CIA cover stories are generally designed to be mundane and unlikely to attract attention. That’s how Mendez’s plan started out. He would use Canadian documentation for the Americans, because of the common language and similar culture — and, well, everybody loves Canadians. But Mendez still had to figure out an excuse for a half-dozen Canucks to be wandering through Iran’s theocratic upheaval. There were plenty of North American journalists, humanitarians, and oil industry advisers in country. But they were either heavily monitored or well known to authorities. The State Department thought they could masquerade as unemployed teachers, until someone realized that the English-language schools were all closed. When the Canadian government suggested nutritionists inspecting crops, Mendez dismissed the idea as preposterous: “Have you been to Tehran in January? There’s snow on the ground. And certainly no agriculture.”
He was stuck. For about a week, no one in Washington or Ottawa could invent a reason for anyone to be in Tehran. Then Mendez hit upon an unusual but strangely credible plan: He’d become Kevin Costa Harkins, an Irish film producer leading his preproduction crew through Iran to do some location scouting for a big-budget Hollywood epic. Mendez had contacts in Hollywood from past collaborations. (After all, they were in the same business of creating false realities.) And it wouldn’t be surprising, Mendez thought, that a handful of eccentrics from Tinseltown might be oblivious to the political situation in revolutionary Iran. The Iranian government, incredibly, was trying to encourage international business in the country. They needed the hard currency, and a film production could mean millions of US dollars.
To build his cover, Mendez put $10,000 into his briefcase and flew to Los Angeles. He called his friend John Chambers, the veteran makeup artist who had won a 1969 Academy Award for Planet of the Apesand also happened to be one of Mendez’s longtime CIA collaborators. Chambers brought in a special effects colleague, Bob Sidell. They all met in mid-January and Mendez briefed the pair on the situation and his scheme. Chambers and Sidell thought about the hostages they were seeing each night on television and quickly declared they were in.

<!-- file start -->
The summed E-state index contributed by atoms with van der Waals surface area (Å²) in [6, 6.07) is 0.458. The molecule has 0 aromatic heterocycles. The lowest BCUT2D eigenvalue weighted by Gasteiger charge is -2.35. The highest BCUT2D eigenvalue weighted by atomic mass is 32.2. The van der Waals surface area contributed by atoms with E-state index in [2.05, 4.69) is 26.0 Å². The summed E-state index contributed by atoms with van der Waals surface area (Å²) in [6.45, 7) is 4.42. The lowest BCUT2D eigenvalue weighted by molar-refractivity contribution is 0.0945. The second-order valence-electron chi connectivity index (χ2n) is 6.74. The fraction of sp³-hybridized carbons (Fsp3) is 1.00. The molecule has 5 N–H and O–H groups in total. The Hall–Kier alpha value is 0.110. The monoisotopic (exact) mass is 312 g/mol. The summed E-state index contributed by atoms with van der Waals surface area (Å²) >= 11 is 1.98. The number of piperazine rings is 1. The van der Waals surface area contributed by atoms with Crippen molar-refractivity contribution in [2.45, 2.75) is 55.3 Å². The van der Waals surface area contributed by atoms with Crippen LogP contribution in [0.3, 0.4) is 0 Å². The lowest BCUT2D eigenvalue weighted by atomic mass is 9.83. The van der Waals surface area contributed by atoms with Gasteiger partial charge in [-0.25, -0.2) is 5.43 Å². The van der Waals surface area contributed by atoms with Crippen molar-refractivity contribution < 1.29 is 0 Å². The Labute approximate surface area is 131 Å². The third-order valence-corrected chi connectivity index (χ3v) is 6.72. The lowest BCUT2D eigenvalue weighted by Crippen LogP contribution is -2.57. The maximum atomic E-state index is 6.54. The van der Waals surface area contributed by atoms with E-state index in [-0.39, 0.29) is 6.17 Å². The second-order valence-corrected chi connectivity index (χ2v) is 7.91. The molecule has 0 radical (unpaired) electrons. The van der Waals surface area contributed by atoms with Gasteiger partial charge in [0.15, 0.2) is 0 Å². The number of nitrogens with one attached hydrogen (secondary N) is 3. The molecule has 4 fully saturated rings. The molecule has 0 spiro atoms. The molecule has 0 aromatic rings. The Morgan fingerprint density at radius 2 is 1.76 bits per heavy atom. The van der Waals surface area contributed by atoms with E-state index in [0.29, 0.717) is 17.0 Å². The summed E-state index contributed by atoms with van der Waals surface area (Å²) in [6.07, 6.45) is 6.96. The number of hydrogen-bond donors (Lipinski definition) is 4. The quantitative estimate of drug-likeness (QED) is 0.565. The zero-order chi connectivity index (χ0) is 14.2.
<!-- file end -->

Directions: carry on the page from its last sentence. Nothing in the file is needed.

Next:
Mendez knew they had to plan the ruse down to the last detail. “If anyone checks,” he said, “we need that foundation to be there.” If they were exposed, it could embarrass the government, compromise the agency, and imperil their lives and the lives of the hostages in the embassy. The militants had said from the beginning that any attempted rescue would lead to executions.
All they needed now was a film — and Chambers had the perfect script. Months before, he had received a call from a would-be producer named Barry Geller. Geller had purchased the rights to Roger Zelazny’s science fiction novel, Lord of Light, written his own treatment, raised a few million dollars in starting capital from wealthy investors, and hired Jack Kirby, the famous comic book artist who cocreated X-Men, to do concept drawings. Along the way, Geller imagined a Colorado theme park based on Kirby’s set designs that would be called Science Fiction Land; it would include a 300-foot-tall Ferris wheel, voice-operated mag-lev cars, a “planetary control room” staffed by robots, and a heated dome almost twice as tall as the Empire State Building. Geller had announced his grand plan in November at a press conference attended by Jack Kirby, former football star and prospective cast member Rosey Grier, and several people dressed like visitors from the future. Shortly thereafter, Geller’s second-in-command was arrested for embezzling production funds, and the Lord of Light film project evaporated.